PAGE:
Nancy in high school.

Here’s a different kind of example. Bill was in my freshman high school class and had epilepsy. Everyone knew and most of the kids didn’t tease him, but they did avoid a friendship. One day we were summoned into a general assembly and that boy stood on stage in front of 400 students and did a presentation about epilepsy, how it had affected his life, his fears, hopes, and what we could all do to help him. It was so incredibly brave. More than that, he opened a window to his interior world, allowed us to understand and sympathize… and that opened the door to friendships. After that day, Bill was a warrior to us and we did everything possible to help him navigate his condition.

People only care deeply about people they know. And part of being known is sharing experiences, successes, failures and fears. By sharing and allowing others to truly understand you, and to mirror what they see, versus what you believe, self-perception can also change for the better. 

Nancy and a very good dog.

This idea is what led me to write The Speed of Falling Objects, my new young adult novel (HarperCollins/Inkyard Press Oct. 1, 2019). The story revolves around a timid young woman named Danny who believes she’s defective, inferior and an embarrassment because of an accident when she was seven, and her parents’ subsequent divorce. When her estranged father, a famous TV survivalist, invites Danny to join him and his guest, a teen movie idol, for an episode of his show being filmed in the Amazon Rainforest, she jumps at the chance to renew their relationship. But their small plane crashes in the Amazon and all three must face deadly perils, dark secrets and discover hidden strengths to survive and find their way home. Danny’s perceptions of who she is and who she wants to become changes dramatically as she shares her fears, sees herself in others’ eyes, and embraces her unique abilities.

Authors write what they know. I have always believed that I’m inferior and defective. I’m not looking for sympathy! My path was winding and filled with obstacles, but today I have a great husband, dream job writing books and a life that exceeded my expectations. I just want to share that the things we believe, or were told about ourselves early in life may not be true, but we still carry them somewhere inside. And it’s the heavy baggage we can’t actually see that will, in reality, lead us to sink or swim unless we’re willing to unload it.

Here’s my story in a nutshell.  From a young age I was told I could accomplish some things, be some things, but not everything. My parents weren’t cruel, they were just a product of their own parents, came from small towns, and didn’t believe the entire world was there for the taking… just a little slice. So the message, for me, was that there were things beyond my grasp, impossible things. I took that to mean that I was inferior—incapable of achieving all my dreams. In addition, I’ve had some health issues over the years. My back is tricky… meaning I’ve had ruptured discs and a few surgeries. That led me to believe my body was defective.

Nancy catching air while kitesurfing.

So how did I become someone who lives to ski, kitesurf, and cycle? How did I become an author? How did I find the courage to put myself out there and write novels? Part of the reason is that I’m stubborn. I truly believe I’m defective and inferior to this day! But I refused to miss out on the life I want to live. So I shared my story, my fears, my dreams, with friends I trusted. And what I saw reflected in their eyes was someone who was braver and tougher than she believed… and had some writing talent. I took those building blocks and created a ladder that allowed me to climb past my perceptions and insecurities.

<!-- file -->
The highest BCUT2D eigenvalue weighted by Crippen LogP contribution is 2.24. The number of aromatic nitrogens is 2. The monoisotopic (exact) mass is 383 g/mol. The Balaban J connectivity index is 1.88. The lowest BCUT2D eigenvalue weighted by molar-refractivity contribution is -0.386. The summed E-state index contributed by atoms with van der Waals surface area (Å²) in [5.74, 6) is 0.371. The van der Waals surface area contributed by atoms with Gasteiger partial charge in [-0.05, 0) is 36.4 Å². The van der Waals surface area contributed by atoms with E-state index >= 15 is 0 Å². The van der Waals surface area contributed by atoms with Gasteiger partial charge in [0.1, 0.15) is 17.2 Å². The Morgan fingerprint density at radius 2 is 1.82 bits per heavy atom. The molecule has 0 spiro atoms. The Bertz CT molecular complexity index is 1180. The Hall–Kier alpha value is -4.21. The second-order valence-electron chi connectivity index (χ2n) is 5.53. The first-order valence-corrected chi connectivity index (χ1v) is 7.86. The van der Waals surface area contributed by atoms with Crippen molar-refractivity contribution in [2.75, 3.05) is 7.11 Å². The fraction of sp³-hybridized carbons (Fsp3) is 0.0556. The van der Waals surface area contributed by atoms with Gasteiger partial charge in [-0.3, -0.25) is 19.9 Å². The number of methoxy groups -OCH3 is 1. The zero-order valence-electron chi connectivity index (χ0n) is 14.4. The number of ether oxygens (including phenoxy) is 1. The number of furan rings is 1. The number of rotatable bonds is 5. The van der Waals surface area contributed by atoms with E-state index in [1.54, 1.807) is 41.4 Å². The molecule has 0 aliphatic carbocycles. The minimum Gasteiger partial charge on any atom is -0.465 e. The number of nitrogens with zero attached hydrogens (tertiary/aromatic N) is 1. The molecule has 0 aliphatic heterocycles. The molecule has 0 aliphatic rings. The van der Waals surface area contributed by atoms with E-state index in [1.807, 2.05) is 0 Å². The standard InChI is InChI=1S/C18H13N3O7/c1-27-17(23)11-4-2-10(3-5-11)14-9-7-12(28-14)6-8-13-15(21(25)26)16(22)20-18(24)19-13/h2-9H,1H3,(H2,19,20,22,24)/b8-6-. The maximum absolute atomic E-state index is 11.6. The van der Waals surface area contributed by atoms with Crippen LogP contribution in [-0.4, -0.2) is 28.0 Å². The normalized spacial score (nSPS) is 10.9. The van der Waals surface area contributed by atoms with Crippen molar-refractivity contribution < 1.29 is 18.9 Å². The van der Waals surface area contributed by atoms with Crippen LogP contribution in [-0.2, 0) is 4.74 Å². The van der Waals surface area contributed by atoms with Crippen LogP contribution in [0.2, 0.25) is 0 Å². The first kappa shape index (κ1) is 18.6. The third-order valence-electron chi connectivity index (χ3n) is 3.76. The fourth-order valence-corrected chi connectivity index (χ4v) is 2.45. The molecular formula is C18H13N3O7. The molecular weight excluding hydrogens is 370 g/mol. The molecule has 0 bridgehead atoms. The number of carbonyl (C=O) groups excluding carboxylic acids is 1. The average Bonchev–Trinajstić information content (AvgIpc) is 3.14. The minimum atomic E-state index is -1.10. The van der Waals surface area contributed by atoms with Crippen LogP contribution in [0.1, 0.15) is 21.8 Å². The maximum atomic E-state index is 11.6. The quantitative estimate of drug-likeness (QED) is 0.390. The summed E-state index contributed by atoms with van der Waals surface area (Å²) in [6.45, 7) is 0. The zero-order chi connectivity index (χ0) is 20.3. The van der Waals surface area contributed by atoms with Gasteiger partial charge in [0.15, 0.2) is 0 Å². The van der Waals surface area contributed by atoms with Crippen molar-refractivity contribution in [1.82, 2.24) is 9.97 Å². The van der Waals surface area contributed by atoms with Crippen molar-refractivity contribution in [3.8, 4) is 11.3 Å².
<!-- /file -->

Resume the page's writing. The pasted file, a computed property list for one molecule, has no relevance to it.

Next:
Nancy riding Mt. Ventoux.

It’s HARD to share your doubts, to open yourself up to people who might not always be kind. But no situation is a failure if you’re being authentic. By doing so you discover strengths you never knew you had, and also come to realize that your own struggles and story can actually help other people overcome their hurdles in life.

Here’s the takeaway: Don’t allow negative self-perceptions and vulnerabilities to prevent you from opening a door or window into your life.  One day you will realize that your early beliefs are just steps on a road that must be climbed in order to achieve your dreams. 

Meet Nancy Richardson Fischer

Photo credit: Kelley Dulcich

Nancy Richardson Fischer is the author of When Elephants Fly and The Speed of Falling Objects ((HarperCollins/Inkyard Press Oct. 1, 2019). She has authored multiple sport autobiographies and Star Wars books for LucasFilm.

Visit her website at www.nancyrichardsonfischer.com

Twitter: @nfischerauthor

Facebook: @nanfischerauthor

Instagram: @nanfischerauthor

Bookbub: @nancyrfischer

Goodreads: https://www.goodreads.com/author/show/98412.Nancy_Richardson_Fischer

About The Speed of Falling Objects

From the author of When Elephants Fly comes an exceptional new novel about falling down, risking everything and embracing what makes us unique. Don’t miss this compulsively readable novel about the most unlikely of heroes.

Danger “Danny” Danielle Warren is no stranger to falling. After losing an eye in a childhood accident, she had to relearn her perception of movement and space. Now Danny keeps her head down, studies hard, and works to fulfill everyone else’s needs. She’s certain that her mom’s bitterness and her TV star father’s absence are her fault. If only she were more—more athletic, charismatic, attractive—life would be perfect.

When her dad calls with an offer to join him to film the next episode of his popular survivalist show, Danny jumps at the chance to prove she’s not the disappointment he left behind. Being on set with the hottest teen movie idol of the moment, Gus Price, should be the cherry on top. But when their small plane crashes in the Amazon, and a terrible secret is revealed, Danny must face the truth about the parent she worships and falling for Gus, and find her own inner strength and worth to light the way home.

ISBN-13: 9781335928245
Publisher: Inkyard Press
Publication date: 10/01/2019